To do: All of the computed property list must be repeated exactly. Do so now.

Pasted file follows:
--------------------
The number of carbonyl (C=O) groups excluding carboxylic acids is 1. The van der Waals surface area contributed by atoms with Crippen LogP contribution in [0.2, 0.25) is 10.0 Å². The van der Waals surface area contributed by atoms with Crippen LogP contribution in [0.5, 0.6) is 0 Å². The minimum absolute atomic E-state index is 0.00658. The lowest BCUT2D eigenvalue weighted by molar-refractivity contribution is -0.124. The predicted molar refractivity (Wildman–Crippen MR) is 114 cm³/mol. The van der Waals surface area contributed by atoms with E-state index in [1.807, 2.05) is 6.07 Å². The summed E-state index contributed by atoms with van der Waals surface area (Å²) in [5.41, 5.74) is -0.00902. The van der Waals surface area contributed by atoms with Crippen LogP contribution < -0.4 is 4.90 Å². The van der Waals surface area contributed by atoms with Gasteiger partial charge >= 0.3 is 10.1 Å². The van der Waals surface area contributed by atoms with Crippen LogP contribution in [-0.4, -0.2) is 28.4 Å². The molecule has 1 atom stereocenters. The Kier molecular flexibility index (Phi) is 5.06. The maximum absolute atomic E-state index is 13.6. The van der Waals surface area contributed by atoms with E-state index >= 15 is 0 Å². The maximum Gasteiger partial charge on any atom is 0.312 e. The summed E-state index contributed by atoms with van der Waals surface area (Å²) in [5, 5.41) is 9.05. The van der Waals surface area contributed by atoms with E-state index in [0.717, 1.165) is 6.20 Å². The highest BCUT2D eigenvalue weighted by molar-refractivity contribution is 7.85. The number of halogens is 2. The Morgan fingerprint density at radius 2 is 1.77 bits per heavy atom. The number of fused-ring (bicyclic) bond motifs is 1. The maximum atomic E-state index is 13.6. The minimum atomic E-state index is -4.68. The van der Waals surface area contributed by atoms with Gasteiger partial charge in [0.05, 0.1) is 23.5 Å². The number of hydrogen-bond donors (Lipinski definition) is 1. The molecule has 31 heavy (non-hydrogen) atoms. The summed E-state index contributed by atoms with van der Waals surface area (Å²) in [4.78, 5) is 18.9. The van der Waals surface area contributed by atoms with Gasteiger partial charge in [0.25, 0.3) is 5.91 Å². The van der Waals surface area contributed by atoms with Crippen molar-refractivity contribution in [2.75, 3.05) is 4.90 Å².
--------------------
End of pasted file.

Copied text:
The number of carbonyl (C=O) groups excluding carboxylic acids is 1. The van der Waals surface area contributed by atoms with Crippen LogP contribution in [0.2, 0.25) is 10.0 Å². The van der Waals surface area contributed by atoms with Crippen LogP contribution in [0.5, 0.6) is 0 Å². The minimum absolute atomic E-state index is 0.00658. The lowest BCUT2D eigenvalue weighted by molar-refractivity contribution is -0.124. The predicted molar refractivity (Wildman–Crippen MR) is 114 cm³/mol. The van der Waals surface area contributed by atoms with E-state index in [1.807, 2.05) is 6.07 Å². The summed E-state index contributed by atoms with van der Waals surface area (Å²) in [5.41, 5.74) is -0.00902. The van der Waals surface area contributed by atoms with Crippen LogP contribution < -0.4 is 4.90 Å². The van der Waals surface area contributed by atoms with Gasteiger partial charge >= 0.3 is 10.1 Å². The van der Waals surface area contributed by atoms with Crippen LogP contribution in [-0.4, -0.2) is 28.4 Å². The molecule has 1 atom stereocenters. The Kier molecular flexibility index (Phi) is 5.06. The maximum absolute atomic E-state index is 13.6. The van der Waals surface area contributed by atoms with E-state index >= 15 is 0 Å². The maximum Gasteiger partial charge on any atom is 0.312 e. The summed E-state index contributed by atoms with van der Waals surface area (Å²) in [5, 5.41) is 9.05. The van der Waals surface area contributed by atoms with E-state index in [0.717, 1.165) is 6.20 Å². The highest BCUT2D eigenvalue weighted by molar-refractivity contribution is 7.85. The number of halogens is 2. The Morgan fingerprint density at radius 2 is 1.77 bits per heavy atom. The number of fused-ring (bicyclic) bond motifs is 1. The maximum atomic E-state index is 13.6. The minimum atomic E-state index is -4.68. The van der Waals surface area contributed by atoms with Gasteiger partial charge in [0.05, 0.1) is 23.5 Å². The number of hydrogen-bond donors (Lipinski definition) is 1. The molecule has 31 heavy (non-hydrogen) atoms. The summed E-state index contributed by atoms with van der Waals surface area (Å²) in [4.78, 5) is 18.9. The van der Waals surface area contributed by atoms with Gasteiger partial charge in [0.25, 0.3) is 5.91 Å². The van der Waals surface area contributed by atoms with Crippen molar-refractivity contribution in [2.75, 3.05) is 4.90 Å².